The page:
Prof. Dr. Chase Beisel, HIRI, Würzburg
    Functional characterization of extensively self-targeting CRISPR-Cas systems in the bacterial plant pathogen Xanthomonas albilineans
     
    Dr. Ulrike Endesfelder, Max Planck Institute for Terrestrial Microbiology, Marburg
    Studying protein organization and dynamics of the Type I-Fv CRISPR-Cas system of Shewanella putrefaciens CN-32 at a high spatiotemporal resolution in living cells
     
    Prof. Dr. Uri Gophna, Tel Aviv University, Isreal
    The effects of CRISPR-Cas systems on microbial genetic diversity
     
    Prof. Dr. Dina Grohmann, Institut für Biochemie, Genetik und Mikrobiologie,Regensburg
    Single-molecule analysis of non-canonical Cas1 and Cas9 complexes involved DNA repair and posttranscriptional gene regulation
     
    Prof. Dr. Wolfgang Hess, Albert-Ludwigs-Universität, Freiburg
    Cross-talk and extensive rewiring of CRISPR-Cas systems with the cellular regulatory machinery in Synechocystis sp. PCC 6803
     
    Prof. Dr. Gabriele Klug, Justus-Liebig-Universität, Gießen
    CRISPR-Cas functions in the stress response of Rhodobacter capsulatus
     
    Prof. Dr. Anita Marchfelder, Universität Ulm
    CRISPR-Cas functions beyond defence in haloarchaea
     
    Prof. Dr. Alice McHardy, Braunschweig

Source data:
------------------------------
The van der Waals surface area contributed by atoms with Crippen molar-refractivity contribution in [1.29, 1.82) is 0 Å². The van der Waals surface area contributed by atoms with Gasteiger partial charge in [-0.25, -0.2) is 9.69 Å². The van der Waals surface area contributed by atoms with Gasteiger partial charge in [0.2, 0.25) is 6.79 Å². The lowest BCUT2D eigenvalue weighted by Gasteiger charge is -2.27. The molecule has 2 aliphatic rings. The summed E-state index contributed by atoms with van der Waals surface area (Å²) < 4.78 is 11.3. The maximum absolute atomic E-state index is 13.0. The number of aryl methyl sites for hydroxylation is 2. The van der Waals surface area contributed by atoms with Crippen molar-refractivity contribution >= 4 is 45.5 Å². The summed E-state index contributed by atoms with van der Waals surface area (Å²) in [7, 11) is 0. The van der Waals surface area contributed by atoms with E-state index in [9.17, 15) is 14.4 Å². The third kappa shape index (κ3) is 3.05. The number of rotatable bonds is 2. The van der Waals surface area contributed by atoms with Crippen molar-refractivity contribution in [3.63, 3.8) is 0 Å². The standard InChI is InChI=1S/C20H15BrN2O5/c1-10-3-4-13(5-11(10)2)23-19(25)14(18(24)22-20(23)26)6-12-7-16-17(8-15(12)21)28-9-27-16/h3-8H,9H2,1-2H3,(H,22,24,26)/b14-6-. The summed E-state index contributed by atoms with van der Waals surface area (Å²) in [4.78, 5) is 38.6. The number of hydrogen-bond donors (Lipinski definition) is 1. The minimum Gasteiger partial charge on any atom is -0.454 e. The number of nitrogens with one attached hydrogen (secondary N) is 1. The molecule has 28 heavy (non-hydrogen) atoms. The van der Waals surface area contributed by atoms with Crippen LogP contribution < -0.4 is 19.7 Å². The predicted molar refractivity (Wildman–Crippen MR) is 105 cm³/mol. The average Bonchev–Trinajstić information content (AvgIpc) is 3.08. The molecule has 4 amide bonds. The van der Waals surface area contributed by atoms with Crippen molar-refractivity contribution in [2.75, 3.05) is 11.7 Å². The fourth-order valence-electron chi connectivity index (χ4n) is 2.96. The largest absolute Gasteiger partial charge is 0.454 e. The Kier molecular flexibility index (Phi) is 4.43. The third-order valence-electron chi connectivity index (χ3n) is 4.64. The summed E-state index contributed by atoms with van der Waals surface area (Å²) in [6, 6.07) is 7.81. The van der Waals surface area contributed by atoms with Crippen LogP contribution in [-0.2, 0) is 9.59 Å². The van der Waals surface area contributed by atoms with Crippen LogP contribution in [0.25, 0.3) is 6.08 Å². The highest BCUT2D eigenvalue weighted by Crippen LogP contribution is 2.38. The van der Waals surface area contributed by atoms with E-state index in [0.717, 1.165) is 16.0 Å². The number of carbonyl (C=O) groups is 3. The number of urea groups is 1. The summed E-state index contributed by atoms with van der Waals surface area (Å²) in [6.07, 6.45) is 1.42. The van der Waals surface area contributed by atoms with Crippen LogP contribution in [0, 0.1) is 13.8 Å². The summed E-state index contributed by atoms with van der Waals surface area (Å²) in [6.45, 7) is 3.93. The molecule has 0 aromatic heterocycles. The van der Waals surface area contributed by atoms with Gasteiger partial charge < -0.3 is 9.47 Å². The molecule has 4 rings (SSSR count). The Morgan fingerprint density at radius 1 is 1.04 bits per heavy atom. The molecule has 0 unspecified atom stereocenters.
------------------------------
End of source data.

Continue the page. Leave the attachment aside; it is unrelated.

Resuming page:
Learning structures in the CRISPR-Cas system using deep learning architectures
     
    Dr. Lennart Randau, Max-Planck-Institut für terrestrische Mikrobiologie, Marburg
    Functional analysis of Shewanella putrefaciens Type I-Fv and Aromatoleum aromaticum Type IV CRISPR-Cas ribonucleoprotein complexes
     
    Prof. Dr. Ruth Schmitz-Streit/ Dr. Anne Kupczok, Christian-Albrechts-Universität Kiel
    The Casposon of Methanosarcina mazei Gö1 - function and evolution
     
    Dr. Sabine Schneider, Technical University of Munich, Garching
    Elucidation of the molecular mechanism of Cas endonucleases from bacteria and cyanobacteria
     
    Priv.-Doz. Dr. Dr. Christoph Schoen, Julius-Maximilians-Universität Würzburg
    The CRISPR-Cas system in Neisseria meningitidis and its potential role in host cell adhesion
     
    Prof. Ralf Seidel, Universität Leipzig,
    RNA processing and activation of Type III-A CRISPR-Cas systems
     
    Prof. Dr. Cynthia Sharma, Julius-Maximilians-Universität Würzburg